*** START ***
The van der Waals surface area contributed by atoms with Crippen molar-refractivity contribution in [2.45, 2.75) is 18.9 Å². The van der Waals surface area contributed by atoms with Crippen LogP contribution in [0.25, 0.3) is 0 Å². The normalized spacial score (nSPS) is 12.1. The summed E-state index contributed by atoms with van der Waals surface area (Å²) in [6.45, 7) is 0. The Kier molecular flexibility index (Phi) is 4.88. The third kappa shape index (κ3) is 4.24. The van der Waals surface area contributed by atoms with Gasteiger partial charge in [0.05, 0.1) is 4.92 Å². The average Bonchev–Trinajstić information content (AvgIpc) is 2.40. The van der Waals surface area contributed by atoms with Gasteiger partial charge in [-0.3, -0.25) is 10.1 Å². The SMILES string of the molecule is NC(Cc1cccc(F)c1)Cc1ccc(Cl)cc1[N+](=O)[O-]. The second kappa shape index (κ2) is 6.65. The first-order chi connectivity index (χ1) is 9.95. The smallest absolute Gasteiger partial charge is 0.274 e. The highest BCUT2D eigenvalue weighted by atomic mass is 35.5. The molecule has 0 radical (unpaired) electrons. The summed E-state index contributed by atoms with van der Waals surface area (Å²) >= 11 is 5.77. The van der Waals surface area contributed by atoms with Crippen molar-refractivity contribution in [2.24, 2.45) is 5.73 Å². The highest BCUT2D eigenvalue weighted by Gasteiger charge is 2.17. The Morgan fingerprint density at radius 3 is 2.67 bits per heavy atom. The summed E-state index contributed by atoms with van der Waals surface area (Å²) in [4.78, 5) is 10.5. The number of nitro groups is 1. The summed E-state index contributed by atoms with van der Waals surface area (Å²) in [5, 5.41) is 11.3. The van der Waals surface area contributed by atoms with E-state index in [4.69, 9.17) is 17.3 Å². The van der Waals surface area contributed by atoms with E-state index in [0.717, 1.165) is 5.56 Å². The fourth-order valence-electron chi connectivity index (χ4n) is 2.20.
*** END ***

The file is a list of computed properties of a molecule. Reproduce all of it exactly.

The van der Waals surface area contributed by atoms with Crippen molar-refractivity contribution in [2.45, 2.75) is 18.9 Å². The van der Waals surface area contributed by atoms with Crippen LogP contribution in [0.25, 0.3) is 0 Å². The normalized spacial score (nSPS) is 12.1. The summed E-state index contributed by atoms with van der Waals surface area (Å²) in [6.45, 7) is 0. The Kier molecular flexibility index (Phi) is 4.88. The third kappa shape index (κ3) is 4.24. The van der Waals surface area contributed by atoms with Gasteiger partial charge in [0.05, 0.1) is 4.92 Å². The average Bonchev–Trinajstić information content (AvgIpc) is 2.40. The van der Waals surface area contributed by atoms with Gasteiger partial charge in [-0.3, -0.25) is 10.1 Å². The SMILES string of the molecule is NC(Cc1cccc(F)c1)Cc1ccc(Cl)cc1[N+](=O)[O-]. The second kappa shape index (κ2) is 6.65. The first-order chi connectivity index (χ1) is 9.95. The smallest absolute Gasteiger partial charge is 0.274 e. The highest BCUT2D eigenvalue weighted by atomic mass is 35.5. The molecule has 0 radical (unpaired) electrons. The summed E-state index contributed by atoms with van der Waals surface area (Å²) >= 11 is 5.77. The van der Waals surface area contributed by atoms with Crippen molar-refractivity contribution in [2.24, 2.45) is 5.73 Å². The highest BCUT2D eigenvalue weighted by Gasteiger charge is 2.17. The Morgan fingerprint density at radius 3 is 2.67 bits per heavy atom. The summed E-state index contributed by atoms with van der Waals surface area (Å²) in [4.78, 5) is 10.5. The number of nitro groups is 1. The summed E-state index contributed by atoms with van der Waals surface area (Å²) in [5, 5.41) is 11.3. The van der Waals surface area contributed by atoms with E-state index in [4.69, 9.17) is 17.3 Å². The van der Waals surface area contributed by atoms with E-state index in [0.717, 1.165) is 5.56 Å². The fourth-order valence-electron chi connectivity index (χ4n) is 2.20.